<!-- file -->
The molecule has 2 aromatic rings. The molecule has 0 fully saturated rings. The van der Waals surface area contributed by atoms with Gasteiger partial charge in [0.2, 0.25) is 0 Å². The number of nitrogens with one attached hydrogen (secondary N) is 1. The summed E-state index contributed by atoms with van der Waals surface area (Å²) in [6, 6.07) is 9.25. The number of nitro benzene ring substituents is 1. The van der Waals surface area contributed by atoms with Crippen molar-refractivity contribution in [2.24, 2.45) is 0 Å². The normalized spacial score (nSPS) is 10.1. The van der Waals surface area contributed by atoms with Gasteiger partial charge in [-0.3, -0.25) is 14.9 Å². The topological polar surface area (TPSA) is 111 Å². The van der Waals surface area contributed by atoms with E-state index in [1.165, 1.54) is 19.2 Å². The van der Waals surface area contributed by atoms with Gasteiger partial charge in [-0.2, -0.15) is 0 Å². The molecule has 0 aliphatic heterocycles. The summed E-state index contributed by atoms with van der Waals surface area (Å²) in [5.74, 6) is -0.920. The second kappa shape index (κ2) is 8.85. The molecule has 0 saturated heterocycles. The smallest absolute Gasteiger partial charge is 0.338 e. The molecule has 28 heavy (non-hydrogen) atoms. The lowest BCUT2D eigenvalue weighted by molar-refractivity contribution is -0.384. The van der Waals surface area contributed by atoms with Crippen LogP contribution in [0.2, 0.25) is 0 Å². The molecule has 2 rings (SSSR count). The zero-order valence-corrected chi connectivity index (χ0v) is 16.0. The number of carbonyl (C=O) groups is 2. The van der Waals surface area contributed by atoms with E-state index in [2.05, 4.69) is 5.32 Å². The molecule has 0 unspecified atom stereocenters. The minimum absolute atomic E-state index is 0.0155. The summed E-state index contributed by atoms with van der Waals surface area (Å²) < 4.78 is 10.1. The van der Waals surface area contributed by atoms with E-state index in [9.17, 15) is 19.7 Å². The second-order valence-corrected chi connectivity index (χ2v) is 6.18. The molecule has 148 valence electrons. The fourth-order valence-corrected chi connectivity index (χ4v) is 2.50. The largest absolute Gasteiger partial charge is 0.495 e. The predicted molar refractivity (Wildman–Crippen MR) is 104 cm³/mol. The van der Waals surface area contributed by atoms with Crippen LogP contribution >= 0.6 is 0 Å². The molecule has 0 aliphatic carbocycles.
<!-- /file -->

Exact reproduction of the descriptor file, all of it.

The molecule has 2 aromatic rings. The molecule has 0 fully saturated rings. The van der Waals surface area contributed by atoms with Gasteiger partial charge in [0.2, 0.25) is 0 Å². The number of nitrogens with one attached hydrogen (secondary N) is 1. The summed E-state index contributed by atoms with van der Waals surface area (Å²) in [6, 6.07) is 9.25. The number of nitro benzene ring substituents is 1. The van der Waals surface area contributed by atoms with Crippen molar-refractivity contribution in [2.24, 2.45) is 0 Å². The normalized spacial score (nSPS) is 10.1. The van der Waals surface area contributed by atoms with Gasteiger partial charge in [-0.3, -0.25) is 14.9 Å². The topological polar surface area (TPSA) is 111 Å². The van der Waals surface area contributed by atoms with E-state index in [1.165, 1.54) is 19.2 Å². The van der Waals surface area contributed by atoms with Gasteiger partial charge in [-0.2, -0.15) is 0 Å². The molecule has 0 aliphatic heterocycles. The summed E-state index contributed by atoms with van der Waals surface area (Å²) in [5.74, 6) is -0.920. The second kappa shape index (κ2) is 8.85. The molecule has 0 saturated heterocycles. The smallest absolute Gasteiger partial charge is 0.338 e. The molecule has 28 heavy (non-hydrogen) atoms. The lowest BCUT2D eigenvalue weighted by molar-refractivity contribution is -0.384. The van der Waals surface area contributed by atoms with Crippen LogP contribution in [0.2, 0.25) is 0 Å². The molecule has 2 rings (SSSR count). The zero-order valence-corrected chi connectivity index (χ0v) is 16.0. The number of carbonyl (C=O) groups is 2. The van der Waals surface area contributed by atoms with E-state index in [2.05, 4.69) is 5.32 Å². The molecule has 0 unspecified atom stereocenters. The minimum absolute atomic E-state index is 0.0155. The summed E-state index contributed by atoms with van der Waals surface area (Å²) < 4.78 is 10.1. The van der Waals surface area contributed by atoms with E-state index in [9.17, 15) is 19.7 Å². The second-order valence-corrected chi connectivity index (χ2v) is 6.18. The molecule has 148 valence electrons. The fourth-order valence-corrected chi connectivity index (χ4v) is 2.50. The largest absolute Gasteiger partial charge is 0.495 e. The predicted molar refractivity (Wildman–Crippen MR) is 104 cm³/mol. The van der Waals surface area contributed by atoms with Crippen LogP contribution >= 0.6 is 0 Å². The molecule has 0 aliphatic carbocycles.